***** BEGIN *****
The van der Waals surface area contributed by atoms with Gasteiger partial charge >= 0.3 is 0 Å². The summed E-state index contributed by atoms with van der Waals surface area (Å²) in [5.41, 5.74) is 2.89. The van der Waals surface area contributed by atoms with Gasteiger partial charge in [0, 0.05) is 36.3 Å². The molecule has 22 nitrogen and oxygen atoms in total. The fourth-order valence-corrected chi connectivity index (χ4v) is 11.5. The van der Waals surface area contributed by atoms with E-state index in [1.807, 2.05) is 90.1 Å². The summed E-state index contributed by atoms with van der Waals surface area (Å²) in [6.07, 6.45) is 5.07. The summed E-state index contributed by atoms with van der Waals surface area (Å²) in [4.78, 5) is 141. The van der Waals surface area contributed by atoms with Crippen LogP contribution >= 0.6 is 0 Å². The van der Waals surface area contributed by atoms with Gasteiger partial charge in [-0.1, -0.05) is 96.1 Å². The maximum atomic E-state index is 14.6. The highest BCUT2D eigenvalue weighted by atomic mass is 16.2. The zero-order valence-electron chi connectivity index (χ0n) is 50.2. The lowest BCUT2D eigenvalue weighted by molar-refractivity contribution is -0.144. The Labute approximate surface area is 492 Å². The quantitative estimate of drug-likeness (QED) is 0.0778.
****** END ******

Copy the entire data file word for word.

The van der Waals surface area contributed by atoms with Gasteiger partial charge >= 0.3 is 0 Å². The summed E-state index contributed by atoms with van der Waals surface area (Å²) in [5.41, 5.74) is 2.89. The van der Waals surface area contributed by atoms with Gasteiger partial charge in [0, 0.05) is 36.3 Å². The molecule has 22 nitrogen and oxygen atoms in total. The fourth-order valence-corrected chi connectivity index (χ4v) is 11.5. The van der Waals surface area contributed by atoms with E-state index in [1.807, 2.05) is 90.1 Å². The summed E-state index contributed by atoms with van der Waals surface area (Å²) in [6.07, 6.45) is 5.07. The summed E-state index contributed by atoms with van der Waals surface area (Å²) in [4.78, 5) is 141. The van der Waals surface area contributed by atoms with Crippen LogP contribution >= 0.6 is 0 Å². The van der Waals surface area contributed by atoms with Gasteiger partial charge in [-0.1, -0.05) is 96.1 Å². The maximum atomic E-state index is 14.6. The highest BCUT2D eigenvalue weighted by atomic mass is 16.2. The zero-order valence-electron chi connectivity index (χ0n) is 50.2. The lowest BCUT2D eigenvalue weighted by molar-refractivity contribution is -0.144. The Labute approximate surface area is 492 Å². The quantitative estimate of drug-likeness (QED) is 0.0778.